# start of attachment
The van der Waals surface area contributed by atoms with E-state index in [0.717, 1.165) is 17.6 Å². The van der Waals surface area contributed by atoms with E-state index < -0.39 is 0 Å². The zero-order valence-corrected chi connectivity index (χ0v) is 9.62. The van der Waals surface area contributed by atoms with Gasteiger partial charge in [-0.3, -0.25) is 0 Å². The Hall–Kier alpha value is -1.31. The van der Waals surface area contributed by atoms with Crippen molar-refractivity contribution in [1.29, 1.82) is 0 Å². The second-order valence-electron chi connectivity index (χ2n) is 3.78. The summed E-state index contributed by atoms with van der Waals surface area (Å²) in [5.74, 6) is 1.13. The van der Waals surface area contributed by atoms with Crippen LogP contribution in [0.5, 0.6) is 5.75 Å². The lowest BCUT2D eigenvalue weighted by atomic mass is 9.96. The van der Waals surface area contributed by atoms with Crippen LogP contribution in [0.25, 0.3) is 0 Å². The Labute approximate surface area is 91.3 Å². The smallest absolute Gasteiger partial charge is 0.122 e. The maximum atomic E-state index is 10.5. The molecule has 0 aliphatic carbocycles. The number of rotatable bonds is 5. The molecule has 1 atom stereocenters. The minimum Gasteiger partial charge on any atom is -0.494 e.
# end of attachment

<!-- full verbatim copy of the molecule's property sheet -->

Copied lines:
The van der Waals surface area contributed by atoms with E-state index in [0.717, 1.165) is 17.6 Å². The van der Waals surface area contributed by atoms with E-state index < -0.39 is 0 Å². The zero-order valence-corrected chi connectivity index (χ0v) is 9.62. The van der Waals surface area contributed by atoms with Gasteiger partial charge in [-0.3, -0.25) is 0 Å². The Hall–Kier alpha value is -1.31. The van der Waals surface area contributed by atoms with Crippen molar-refractivity contribution in [1.29, 1.82) is 0 Å². The second-order valence-electron chi connectivity index (χ2n) is 3.78. The summed E-state index contributed by atoms with van der Waals surface area (Å²) in [5.74, 6) is 1.13. The van der Waals surface area contributed by atoms with Crippen LogP contribution in [0.5, 0.6) is 5.75 Å². The lowest BCUT2D eigenvalue weighted by atomic mass is 9.96. The van der Waals surface area contributed by atoms with Crippen LogP contribution in [0.25, 0.3) is 0 Å². The Labute approximate surface area is 91.3 Å². The smallest absolute Gasteiger partial charge is 0.122 e. The maximum atomic E-state index is 10.5. The molecule has 0 aliphatic carbocycles. The number of rotatable bonds is 5. The molecule has 1 atom stereocenters. The minimum Gasteiger partial charge on any atom is -0.494 e.